20 August 2014A South African developed video streaming solution, specially designed to cater for the low-speed internet environment encountered in most parts of Africa, has been released as a free mobile application for Apple and Android phones.The platform, known as Adaptive Real-Time Internet Streaming Technology (Artist), makes unbroken video-streaming possible with the use of algorithms to adjust quality to available bandwidth – meaning that the rate at which a video streams varies depending on the available bandwidth at the time.Artist’s rate-adaptive technology makes buffering a thing of the past, by automatically adjusting picture quality to ensure that the video stream does not have to buffer or break. Users can increase video quality with a simple volume-like button, allowing them to control their own data costs.The platform was developed by a consortium of researchers and engineers from the Council for Scientific and Industrial Research (CSIR), the University of Cape Town and East Coast Access, and is now being commercialised by start-up company Tuluntulu (the Zulu word for “stream”).The mobile app, recently launched on the Apple iOS and Google Android App stores, delivers 10 unique “TV-type” channels 24 hours a day, seven days a week. The download of the app is free, but viewers do pay for the associated data costs.The new technology could have a major impact in Africa, where accessible bandwidth is still an issue.The International Telecommunication Union (ITU) estimates that fixed (in other words, high speed) broadband penetration is less than 1% in sub-Saharan Africa, compared to about 27.2% in developed nations.For mobile subscriptions, however, Africa isn’t nearly as far behind the rest of the world as it is with high-speed broadband. The ITU reports that per 100 inhabitants, Africa has around 63.5 mobile subscriptions, while Asian regions are at 88.7, Europe is at 126.5 and the Americas are at 109.4.“The app opens up new opportunities for content creators and advertisers across the African continent,” Tuluntulu CEO Pierre van der Hoven said in a statement last week.“Only two of the launch channels are established broadcast channels and the rest are new players in the market. There are now new voices, new content and new business models,” Van der Hoven said.“The reach offered by this medium can also have a quick and significant impact in areas such as education. Furthermore, with users able to control their own data costs, they can watch video content for as little as R5 an hour.”SAinfo reporter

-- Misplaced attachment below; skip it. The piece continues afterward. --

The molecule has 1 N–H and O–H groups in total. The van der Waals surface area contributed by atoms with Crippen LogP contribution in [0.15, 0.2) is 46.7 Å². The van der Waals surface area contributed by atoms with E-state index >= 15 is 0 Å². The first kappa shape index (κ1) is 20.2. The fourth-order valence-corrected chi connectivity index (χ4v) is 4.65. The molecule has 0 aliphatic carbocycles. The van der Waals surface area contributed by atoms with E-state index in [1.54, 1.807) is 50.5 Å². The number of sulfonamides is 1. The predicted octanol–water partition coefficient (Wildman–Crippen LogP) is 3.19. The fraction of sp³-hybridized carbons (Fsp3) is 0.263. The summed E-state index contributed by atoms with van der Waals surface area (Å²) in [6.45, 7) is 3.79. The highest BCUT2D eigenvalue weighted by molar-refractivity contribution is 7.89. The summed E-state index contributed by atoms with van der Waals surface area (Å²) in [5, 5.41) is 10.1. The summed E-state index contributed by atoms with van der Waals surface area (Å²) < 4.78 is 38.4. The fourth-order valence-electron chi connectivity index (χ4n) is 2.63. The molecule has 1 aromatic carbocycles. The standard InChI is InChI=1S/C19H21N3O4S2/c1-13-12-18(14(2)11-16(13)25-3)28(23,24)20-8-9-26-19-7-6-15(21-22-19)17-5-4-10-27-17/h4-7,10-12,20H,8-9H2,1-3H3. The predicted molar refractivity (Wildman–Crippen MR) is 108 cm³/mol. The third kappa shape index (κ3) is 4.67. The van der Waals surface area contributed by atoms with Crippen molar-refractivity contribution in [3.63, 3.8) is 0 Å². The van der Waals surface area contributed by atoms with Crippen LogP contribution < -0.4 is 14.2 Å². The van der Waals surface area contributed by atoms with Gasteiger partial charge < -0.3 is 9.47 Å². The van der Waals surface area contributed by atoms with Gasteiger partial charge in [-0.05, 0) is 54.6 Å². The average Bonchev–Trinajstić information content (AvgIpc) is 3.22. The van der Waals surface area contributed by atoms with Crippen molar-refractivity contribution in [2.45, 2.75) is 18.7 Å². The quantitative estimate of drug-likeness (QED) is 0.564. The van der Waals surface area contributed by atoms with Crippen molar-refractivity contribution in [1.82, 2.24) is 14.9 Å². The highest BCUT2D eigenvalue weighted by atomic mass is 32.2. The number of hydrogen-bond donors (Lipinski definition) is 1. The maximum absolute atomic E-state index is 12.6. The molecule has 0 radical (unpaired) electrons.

A group of 131 academics, intellectuals, professionals and civil society leaders in Assam have sought rescheduling of hearings for National Register of Citizens applicants who have been issued notices to have their citizenship documents re-verified within a very short time.In an appeal to the Supreme Court, which has been monitoring the NRC updating exercise, the 131 signatories said the “sudden, suspicious and mischievous” notices have created panic among a section of the people who were included in the draft NRC published on July 30, 2018.“The people of Assam have been supporting the NRC updating process and participating in the hearings and verifications, sometimes even by paying huge costs in terms of time, energy and financial resources. Nevertheless, they are ready to go through any verification whenever required for the greater interest of an error-free and just NRC,” said the appeal to Chief Justice of India Ranjan Gogoi submitted to the court’s Registrar on Tuesday.‘Panicky situation’“However, we would like to draw your kind attention regarding the panicky situation created by suspicious and mischievous notices served to NRC applicants for reverification by the NRC authority in Assam. Now notices are being served to people and they are asked to go in far-flung areas with a short notice of one or two days,” the appeal reads.Also Read Protest against NRC reverification notices “The people of Assam in general and people living in riverine areas in particular have experienced one of the worst floods in recent years. They are struggling to cope with the losses and many of them are still living in temporary relief camps. Under such circumstances, if these people are asked to attend the NRC hearing giving them just one or two days and summoned to 500-600 km away from their homes, there is little doubt that a large number of them wouldn’t be able to attend the hearings,” the signatories said.‘At least a week’They asked the court to direct the NRC authority to reschedule the hearing either within the district or within adjoining districts and provide at least a week’s time so that the applicants could attend the hearing and complete the process within the August 31 deadline.“Kindly direct the NRC authority to make the notice available on the Internet along with the physical serving so that people living in other States can also access the same and attend the hearing accordingly,” the signatories said, also seeking instruction to the district administration to provide basic transport facilities in the greater interest of an error-free and fair NRC.